Mouse Study Reveals Common Migraine Drugs May Help With Obesity
Findings from a new mouse study revealed that a drug class used widely to treat acute migraine and headaches also play a beneficial role in losing weight.
According to data from the Centers for Disease Control and Prevention (CDC), there are around 42% of people in the U.S. with obesity, a condition that’s known to increase the risk of life-altering diseases like cancer, type 2 diabetes, and cardiovascular disease.
What’s more, previous studies have associated obesity with an increased risk of death from COVID-19.
A new study published in the Journal of Experimental Medicine found that triptans, a drug class used to treat cluster headaches and acute migraine, may also help with weight loss.
For the study, researchers administered six prescription triptans to mice after an 18-hour fast before measuring their post-fast food intake. The researchers discovered that four of the six triptans suppressed hunger from fasting, with frovatriptan providing the strongest effect.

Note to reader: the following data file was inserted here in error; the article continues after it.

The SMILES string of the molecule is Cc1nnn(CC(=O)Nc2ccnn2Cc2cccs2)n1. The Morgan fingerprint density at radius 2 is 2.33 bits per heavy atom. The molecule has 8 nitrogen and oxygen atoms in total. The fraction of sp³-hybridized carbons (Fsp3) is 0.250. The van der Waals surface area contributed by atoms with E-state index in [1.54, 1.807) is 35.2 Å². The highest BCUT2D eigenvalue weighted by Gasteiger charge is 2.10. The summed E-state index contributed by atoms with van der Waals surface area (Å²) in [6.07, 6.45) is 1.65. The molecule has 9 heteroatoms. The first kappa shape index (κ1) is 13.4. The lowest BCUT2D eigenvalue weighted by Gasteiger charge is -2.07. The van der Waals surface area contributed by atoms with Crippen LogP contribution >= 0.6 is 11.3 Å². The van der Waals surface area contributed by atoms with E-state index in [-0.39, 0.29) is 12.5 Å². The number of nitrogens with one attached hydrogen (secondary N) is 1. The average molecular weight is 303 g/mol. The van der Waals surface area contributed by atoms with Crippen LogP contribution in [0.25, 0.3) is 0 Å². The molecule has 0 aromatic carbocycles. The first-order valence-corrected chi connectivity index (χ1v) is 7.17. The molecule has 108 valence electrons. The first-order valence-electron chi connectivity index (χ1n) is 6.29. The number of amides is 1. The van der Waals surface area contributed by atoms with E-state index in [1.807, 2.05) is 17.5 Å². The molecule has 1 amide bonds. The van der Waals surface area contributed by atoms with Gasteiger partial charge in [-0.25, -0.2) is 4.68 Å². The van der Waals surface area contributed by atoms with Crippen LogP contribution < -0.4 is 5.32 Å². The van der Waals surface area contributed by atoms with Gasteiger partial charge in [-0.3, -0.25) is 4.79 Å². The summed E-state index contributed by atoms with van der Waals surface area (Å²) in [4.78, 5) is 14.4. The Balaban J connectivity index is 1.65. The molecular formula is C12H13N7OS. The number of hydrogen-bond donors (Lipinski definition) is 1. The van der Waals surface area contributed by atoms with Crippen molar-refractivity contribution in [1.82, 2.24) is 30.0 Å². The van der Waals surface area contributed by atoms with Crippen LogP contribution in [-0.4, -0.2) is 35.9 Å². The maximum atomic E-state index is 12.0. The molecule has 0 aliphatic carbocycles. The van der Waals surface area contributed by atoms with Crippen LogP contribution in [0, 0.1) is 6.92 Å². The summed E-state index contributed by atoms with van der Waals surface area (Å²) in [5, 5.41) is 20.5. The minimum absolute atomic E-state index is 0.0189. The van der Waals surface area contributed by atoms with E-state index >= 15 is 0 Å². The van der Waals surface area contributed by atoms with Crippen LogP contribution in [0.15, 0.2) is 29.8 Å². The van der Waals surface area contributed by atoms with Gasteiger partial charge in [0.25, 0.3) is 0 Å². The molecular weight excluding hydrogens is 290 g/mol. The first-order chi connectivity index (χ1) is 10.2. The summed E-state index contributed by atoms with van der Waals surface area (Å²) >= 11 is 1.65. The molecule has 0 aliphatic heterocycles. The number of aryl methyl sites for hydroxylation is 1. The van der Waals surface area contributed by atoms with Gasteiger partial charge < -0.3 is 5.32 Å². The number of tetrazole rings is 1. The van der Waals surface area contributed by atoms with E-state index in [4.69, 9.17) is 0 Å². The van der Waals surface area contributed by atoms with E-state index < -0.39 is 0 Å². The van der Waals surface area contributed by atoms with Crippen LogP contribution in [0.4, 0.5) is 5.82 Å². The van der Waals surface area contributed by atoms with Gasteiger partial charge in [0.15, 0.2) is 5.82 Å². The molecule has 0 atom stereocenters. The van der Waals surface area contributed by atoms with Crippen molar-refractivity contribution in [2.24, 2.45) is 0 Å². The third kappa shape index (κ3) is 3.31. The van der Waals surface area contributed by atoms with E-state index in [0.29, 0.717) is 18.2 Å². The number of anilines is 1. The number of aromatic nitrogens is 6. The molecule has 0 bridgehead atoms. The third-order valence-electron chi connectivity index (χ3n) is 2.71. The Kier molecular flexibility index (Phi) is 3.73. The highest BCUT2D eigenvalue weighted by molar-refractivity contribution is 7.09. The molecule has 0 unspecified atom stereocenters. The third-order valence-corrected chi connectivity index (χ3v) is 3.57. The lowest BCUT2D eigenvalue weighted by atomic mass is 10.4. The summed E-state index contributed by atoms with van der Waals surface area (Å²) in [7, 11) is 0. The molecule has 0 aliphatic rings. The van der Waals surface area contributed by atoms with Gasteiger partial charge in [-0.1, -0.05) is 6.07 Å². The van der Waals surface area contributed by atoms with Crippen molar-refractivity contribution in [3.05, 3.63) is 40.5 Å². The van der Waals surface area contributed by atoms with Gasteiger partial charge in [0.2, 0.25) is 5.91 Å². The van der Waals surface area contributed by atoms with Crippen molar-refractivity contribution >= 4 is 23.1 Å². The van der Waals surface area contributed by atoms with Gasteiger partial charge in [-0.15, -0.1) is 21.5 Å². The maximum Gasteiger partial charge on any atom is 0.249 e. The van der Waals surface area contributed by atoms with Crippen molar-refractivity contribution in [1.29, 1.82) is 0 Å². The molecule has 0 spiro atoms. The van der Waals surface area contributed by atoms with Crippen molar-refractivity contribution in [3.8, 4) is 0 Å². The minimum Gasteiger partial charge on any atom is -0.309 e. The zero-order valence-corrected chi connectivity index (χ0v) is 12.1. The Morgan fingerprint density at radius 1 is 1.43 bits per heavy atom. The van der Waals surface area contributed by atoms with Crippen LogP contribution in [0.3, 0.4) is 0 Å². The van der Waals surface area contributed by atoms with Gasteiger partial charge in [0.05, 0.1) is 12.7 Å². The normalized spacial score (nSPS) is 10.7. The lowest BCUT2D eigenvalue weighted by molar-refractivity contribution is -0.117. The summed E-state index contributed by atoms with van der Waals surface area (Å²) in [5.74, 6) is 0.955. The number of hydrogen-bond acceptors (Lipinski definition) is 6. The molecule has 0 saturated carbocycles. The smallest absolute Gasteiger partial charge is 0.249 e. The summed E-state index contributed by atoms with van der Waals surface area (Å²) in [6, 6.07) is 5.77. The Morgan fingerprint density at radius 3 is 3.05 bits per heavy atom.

To measure how frovatriptan impacted food intake and weight, the researchers engineered mice to lack either Htr1b or Htr2c — serotonin receptors targeted by fen-phen and lorcaserin. The team found that frovatriptan didn’t affect mice without Htr1b but affected mice without Htr2c.
The researchers then tested frovatriptan’s anti-obesity effects by feeding male mice a high-fat diet for 7 weeks. The mice were divided and given either frovatriptan or a saline solution.
They found that a daily dose of the drug reduced body weight by as much as 3.58% within 24 days, while mice given the saline solution gained an average weight of 5.83% during the same period.
“Triptans bind and activate the serotonin 1B receptors. We find these receptors in a small group of neurons in the hypothalamus that normally promotes food intake. Activation of serotonin 1B receptors in these cells inhibits their function and thus suppresses appetite,” said Chen Liu, Ph.D., an assistant professor at the Department of Internal Medicine and Neuroscience at The University of Texas Southwestern Medical Center and one of the study’s authors.
The researchers added that future work is warranted to evaluate the effects of triptans on appetite and body weight. Since the study was done on mice, it remains to be seen whether the same results would translate to humans.